We generally use softboxes to create soft light that beautifully wraps the subject. But, having the word soft in its name doesn’t necessarily mean that it always produces soft light. Photographer Daniel Norton from Adorama talks more about this concept and shares how you can create hard light using softbox:
Generally, a softbox produces soft light if it’s larger than the subject or the area of the subject that you’re photographing. For instance, if you place a small softbox close to a subject’s head, it will produce soft light. But, as you increase the distance, the small softbox will start behaving as a hard light source. This is the exact concept that Norton uses to produce hard light using a softbox.
Setting Up the Lighting and Exposure
For demonstration purposes, Norton uses a small 1×1.3 softbox on his Profoto light. He then sets up the lighting for a single light portrait by placing the light to the side of the subject and coming in from over from the subject’s head.
Before setting up the exposure, Norton ensures that no ambient light is affecting his image. He does this by setting up his camera to shoot at f/8, 1/250 second, and ISO 100. He takes a shot with the flash turned off to ensure that no light is creeping in. Once happy with the base exposure, he then turns the flash to TTL mode first and checks the exposure. To make any changes to the flash power, he switches it to manual mode and makes the necessary changes.
When the light source is close to the subject, the lighting in the image appears very moody with lots of shadows. If the subject turns too much, you run the risk of losing details in the shadows. So, be sure to communicate with the subject about the way they look and turn. You can also ask them to turn toward the light.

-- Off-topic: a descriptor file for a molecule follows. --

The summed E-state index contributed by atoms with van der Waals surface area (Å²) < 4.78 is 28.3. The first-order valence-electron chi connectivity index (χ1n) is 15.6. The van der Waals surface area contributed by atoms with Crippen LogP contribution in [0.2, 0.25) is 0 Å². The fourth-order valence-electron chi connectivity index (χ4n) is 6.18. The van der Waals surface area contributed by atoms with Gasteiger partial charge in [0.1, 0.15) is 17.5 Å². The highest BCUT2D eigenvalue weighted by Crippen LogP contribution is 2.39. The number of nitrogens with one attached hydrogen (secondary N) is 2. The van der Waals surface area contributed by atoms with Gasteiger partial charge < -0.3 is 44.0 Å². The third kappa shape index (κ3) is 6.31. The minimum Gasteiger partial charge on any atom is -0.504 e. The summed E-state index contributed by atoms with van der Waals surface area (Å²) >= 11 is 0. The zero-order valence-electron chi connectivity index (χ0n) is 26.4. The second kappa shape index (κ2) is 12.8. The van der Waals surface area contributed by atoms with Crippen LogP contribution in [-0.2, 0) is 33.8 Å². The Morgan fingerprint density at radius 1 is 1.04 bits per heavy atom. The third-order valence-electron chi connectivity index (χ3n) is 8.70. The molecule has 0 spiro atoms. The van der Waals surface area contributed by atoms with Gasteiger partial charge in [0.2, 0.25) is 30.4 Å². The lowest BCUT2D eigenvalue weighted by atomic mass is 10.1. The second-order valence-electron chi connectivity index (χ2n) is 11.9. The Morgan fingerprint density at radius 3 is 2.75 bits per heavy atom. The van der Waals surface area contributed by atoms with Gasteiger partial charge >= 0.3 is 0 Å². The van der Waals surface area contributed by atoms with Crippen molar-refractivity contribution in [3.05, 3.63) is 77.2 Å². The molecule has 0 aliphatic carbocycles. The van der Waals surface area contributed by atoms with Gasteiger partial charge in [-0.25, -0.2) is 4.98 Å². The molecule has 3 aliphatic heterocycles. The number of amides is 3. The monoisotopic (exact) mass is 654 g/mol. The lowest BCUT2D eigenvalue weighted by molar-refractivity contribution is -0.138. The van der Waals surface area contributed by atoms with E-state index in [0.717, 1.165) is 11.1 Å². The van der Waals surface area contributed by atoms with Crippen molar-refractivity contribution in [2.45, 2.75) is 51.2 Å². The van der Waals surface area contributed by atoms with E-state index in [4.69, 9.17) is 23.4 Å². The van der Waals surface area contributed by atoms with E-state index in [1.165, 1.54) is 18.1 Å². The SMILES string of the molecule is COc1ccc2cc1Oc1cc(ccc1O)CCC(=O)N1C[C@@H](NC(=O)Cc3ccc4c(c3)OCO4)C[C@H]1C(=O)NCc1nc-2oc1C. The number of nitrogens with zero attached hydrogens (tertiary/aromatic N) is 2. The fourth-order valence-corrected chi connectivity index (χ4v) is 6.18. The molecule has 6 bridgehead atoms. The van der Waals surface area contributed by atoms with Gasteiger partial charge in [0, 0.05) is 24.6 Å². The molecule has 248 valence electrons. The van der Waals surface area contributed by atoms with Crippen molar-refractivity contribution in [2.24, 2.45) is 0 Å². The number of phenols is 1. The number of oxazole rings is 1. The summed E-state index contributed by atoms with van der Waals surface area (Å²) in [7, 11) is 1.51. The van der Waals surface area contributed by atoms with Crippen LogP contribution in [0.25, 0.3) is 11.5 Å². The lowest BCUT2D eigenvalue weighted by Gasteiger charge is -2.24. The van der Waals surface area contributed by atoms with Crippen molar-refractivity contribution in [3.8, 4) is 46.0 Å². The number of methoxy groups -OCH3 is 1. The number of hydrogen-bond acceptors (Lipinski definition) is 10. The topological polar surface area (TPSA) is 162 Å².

Next, Norton moves the light farther away from the subject, which makes the light harder. And to add further punch to the image, he raises the height of the light as well. As you can see, the lighting appears pretty hard with deep shadows and strong highlights—almost grungy.
Finally, Norton shifts the light closer to the subject and places it higher above the subject. With the light placed over the subject, you have to ensure that the chin faces outward slightly. This is to make sure that the shadows under the eyes, nose, lips, and chin don’t appear too harsh.
“We can see here the light’s a bit softer but still kind of punchy at heart.”
From what Norton demonstrates, we can conclude that a softbox helps in diffusing and shaping light. The matter of whether it gives soft light or not totally depends on its relative size to the subject.
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